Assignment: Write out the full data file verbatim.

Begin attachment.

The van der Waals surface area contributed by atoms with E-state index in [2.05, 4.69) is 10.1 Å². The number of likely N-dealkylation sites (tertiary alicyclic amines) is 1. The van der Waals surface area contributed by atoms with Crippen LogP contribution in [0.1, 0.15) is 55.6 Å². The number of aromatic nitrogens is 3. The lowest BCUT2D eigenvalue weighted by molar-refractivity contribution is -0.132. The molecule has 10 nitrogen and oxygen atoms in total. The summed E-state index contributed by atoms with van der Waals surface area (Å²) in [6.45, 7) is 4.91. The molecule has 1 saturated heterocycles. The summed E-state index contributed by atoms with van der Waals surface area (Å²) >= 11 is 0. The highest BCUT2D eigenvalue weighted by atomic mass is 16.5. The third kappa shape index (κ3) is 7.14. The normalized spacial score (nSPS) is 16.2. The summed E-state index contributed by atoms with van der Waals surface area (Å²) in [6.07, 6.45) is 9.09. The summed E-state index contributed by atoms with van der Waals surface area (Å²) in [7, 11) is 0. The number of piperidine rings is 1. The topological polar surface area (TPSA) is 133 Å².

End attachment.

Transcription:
The van der Waals surface area contributed by atoms with E-state index in [2.05, 4.69) is 10.1 Å². The number of likely N-dealkylation sites (tertiary alicyclic amines) is 1. The van der Waals surface area contributed by atoms with Crippen LogP contribution in [0.1, 0.15) is 55.6 Å². The number of aromatic nitrogens is 3. The lowest BCUT2D eigenvalue weighted by molar-refractivity contribution is -0.132. The molecule has 10 nitrogen and oxygen atoms in total. The summed E-state index contributed by atoms with van der Waals surface area (Å²) in [6.45, 7) is 4.91. The molecule has 1 saturated heterocycles. The summed E-state index contributed by atoms with van der Waals surface area (Å²) >= 11 is 0. The highest BCUT2D eigenvalue weighted by atomic mass is 16.5. The third kappa shape index (κ3) is 7.14. The normalized spacial score (nSPS) is 16.2. The summed E-state index contributed by atoms with van der Waals surface area (Å²) in [6.07, 6.45) is 9.09. The summed E-state index contributed by atoms with van der Waals surface area (Å²) in [7, 11) is 0. The number of piperidine rings is 1. The topological polar surface area (TPSA) is 133 Å².